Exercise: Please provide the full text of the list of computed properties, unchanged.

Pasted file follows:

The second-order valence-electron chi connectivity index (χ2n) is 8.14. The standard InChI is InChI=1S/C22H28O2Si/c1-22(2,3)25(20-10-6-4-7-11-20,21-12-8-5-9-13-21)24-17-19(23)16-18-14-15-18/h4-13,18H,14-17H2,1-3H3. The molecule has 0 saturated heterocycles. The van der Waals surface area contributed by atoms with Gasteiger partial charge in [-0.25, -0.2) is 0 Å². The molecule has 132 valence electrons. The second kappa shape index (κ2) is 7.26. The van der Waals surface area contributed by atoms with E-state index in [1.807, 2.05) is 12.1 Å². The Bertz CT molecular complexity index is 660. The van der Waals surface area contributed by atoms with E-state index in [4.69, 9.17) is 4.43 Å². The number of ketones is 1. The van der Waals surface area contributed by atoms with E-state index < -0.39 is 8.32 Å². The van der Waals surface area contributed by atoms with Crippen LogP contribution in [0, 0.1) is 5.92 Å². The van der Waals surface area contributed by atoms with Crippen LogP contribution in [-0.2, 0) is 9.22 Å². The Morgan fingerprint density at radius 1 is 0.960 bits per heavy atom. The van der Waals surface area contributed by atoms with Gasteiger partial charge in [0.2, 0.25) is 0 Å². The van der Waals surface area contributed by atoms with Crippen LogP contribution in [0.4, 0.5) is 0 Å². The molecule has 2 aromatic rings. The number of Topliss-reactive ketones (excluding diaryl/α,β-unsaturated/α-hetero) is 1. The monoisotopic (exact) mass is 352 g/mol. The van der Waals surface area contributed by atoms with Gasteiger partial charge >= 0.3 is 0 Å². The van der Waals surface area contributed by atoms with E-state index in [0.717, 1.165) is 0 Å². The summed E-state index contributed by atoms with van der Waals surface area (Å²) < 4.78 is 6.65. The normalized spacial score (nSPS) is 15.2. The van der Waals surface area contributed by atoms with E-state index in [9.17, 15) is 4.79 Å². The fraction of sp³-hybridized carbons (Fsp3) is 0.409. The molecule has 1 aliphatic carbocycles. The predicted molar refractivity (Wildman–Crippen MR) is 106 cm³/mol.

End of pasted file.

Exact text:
The second-order valence-electron chi connectivity index (χ2n) is 8.14. The standard InChI is InChI=1S/C22H28O2Si/c1-22(2,3)25(20-10-6-4-7-11-20,21-12-8-5-9-13-21)24-17-19(23)16-18-14-15-18/h4-13,18H,14-17H2,1-3H3. The molecule has 0 saturated heterocycles. The van der Waals surface area contributed by atoms with Gasteiger partial charge in [-0.25, -0.2) is 0 Å². The molecule has 132 valence electrons. The second kappa shape index (κ2) is 7.26. The van der Waals surface area contributed by atoms with E-state index in [1.807, 2.05) is 12.1 Å². The Bertz CT molecular complexity index is 660. The van der Waals surface area contributed by atoms with E-state index in [4.69, 9.17) is 4.43 Å². The number of ketones is 1. The van der Waals surface area contributed by atoms with E-state index < -0.39 is 8.32 Å². The van der Waals surface area contributed by atoms with Crippen LogP contribution in [0, 0.1) is 5.92 Å². The van der Waals surface area contributed by atoms with Crippen LogP contribution in [-0.2, 0) is 9.22 Å². The Morgan fingerprint density at radius 1 is 0.960 bits per heavy atom. The van der Waals surface area contributed by atoms with Gasteiger partial charge in [0.2, 0.25) is 0 Å². The van der Waals surface area contributed by atoms with Crippen LogP contribution in [0.4, 0.5) is 0 Å². The molecule has 2 aromatic rings. The number of Topliss-reactive ketones (excluding diaryl/α,β-unsaturated/α-hetero) is 1. The monoisotopic (exact) mass is 352 g/mol. The van der Waals surface area contributed by atoms with Gasteiger partial charge >= 0.3 is 0 Å². The van der Waals surface area contributed by atoms with E-state index in [0.717, 1.165) is 0 Å². The summed E-state index contributed by atoms with van der Waals surface area (Å²) < 4.78 is 6.65. The normalized spacial score (nSPS) is 15.2. The van der Waals surface area contributed by atoms with E-state index in [9.17, 15) is 4.79 Å². The fraction of sp³-hybridized carbons (Fsp3) is 0.409. The molecule has 1 aliphatic carbocycles. The predicted molar refractivity (Wildman–Crippen MR) is 106 cm³/mol.